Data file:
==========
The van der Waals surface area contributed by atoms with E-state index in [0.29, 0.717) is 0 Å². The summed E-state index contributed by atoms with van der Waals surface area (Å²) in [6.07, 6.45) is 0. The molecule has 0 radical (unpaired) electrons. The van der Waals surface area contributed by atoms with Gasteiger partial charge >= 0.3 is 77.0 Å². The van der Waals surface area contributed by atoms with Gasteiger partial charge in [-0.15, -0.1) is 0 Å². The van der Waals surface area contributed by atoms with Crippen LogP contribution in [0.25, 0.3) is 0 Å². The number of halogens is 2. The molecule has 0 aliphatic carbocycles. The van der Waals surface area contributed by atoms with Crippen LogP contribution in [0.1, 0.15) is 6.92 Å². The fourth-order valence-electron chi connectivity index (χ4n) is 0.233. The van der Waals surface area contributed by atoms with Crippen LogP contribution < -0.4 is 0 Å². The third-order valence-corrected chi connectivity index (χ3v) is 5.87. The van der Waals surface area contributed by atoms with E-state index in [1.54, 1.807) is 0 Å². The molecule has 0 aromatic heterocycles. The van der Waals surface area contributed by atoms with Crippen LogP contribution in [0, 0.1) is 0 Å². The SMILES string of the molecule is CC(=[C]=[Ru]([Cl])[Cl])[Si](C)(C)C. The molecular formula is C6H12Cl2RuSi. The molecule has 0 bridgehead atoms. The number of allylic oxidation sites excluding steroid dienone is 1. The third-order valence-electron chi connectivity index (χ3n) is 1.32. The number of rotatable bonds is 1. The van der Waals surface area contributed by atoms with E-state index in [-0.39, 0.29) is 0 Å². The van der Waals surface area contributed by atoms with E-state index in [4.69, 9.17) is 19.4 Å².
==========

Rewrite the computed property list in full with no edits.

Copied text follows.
The van der Waals surface area contributed by atoms with E-state index in [0.29, 0.717) is 0 Å². The summed E-state index contributed by atoms with van der Waals surface area (Å²) in [6.07, 6.45) is 0. The molecule has 0 radical (unpaired) electrons. The van der Waals surface area contributed by atoms with Gasteiger partial charge >= 0.3 is 77.0 Å². The van der Waals surface area contributed by atoms with Gasteiger partial charge in [-0.15, -0.1) is 0 Å². The van der Waals surface area contributed by atoms with Crippen LogP contribution in [0.25, 0.3) is 0 Å². The number of halogens is 2. The molecule has 0 aliphatic carbocycles. The van der Waals surface area contributed by atoms with Crippen LogP contribution in [0.1, 0.15) is 6.92 Å². The fourth-order valence-electron chi connectivity index (χ4n) is 0.233. The van der Waals surface area contributed by atoms with Crippen LogP contribution < -0.4 is 0 Å². The third-order valence-corrected chi connectivity index (χ3v) is 5.87. The van der Waals surface area contributed by atoms with E-state index in [1.54, 1.807) is 0 Å². The molecule has 0 aromatic heterocycles. The van der Waals surface area contributed by atoms with Crippen LogP contribution in [0, 0.1) is 0 Å². The SMILES string of the molecule is CC(=[C]=[Ru]([Cl])[Cl])[Si](C)(C)C. The molecular formula is C6H12Cl2RuSi. The molecule has 0 bridgehead atoms. The number of allylic oxidation sites excluding steroid dienone is 1. The third-order valence-electron chi connectivity index (χ3n) is 1.32. The number of rotatable bonds is 1. The van der Waals surface area contributed by atoms with E-state index in [-0.39, 0.29) is 0 Å². The van der Waals surface area contributed by atoms with E-state index in [4.69, 9.17) is 19.4 Å².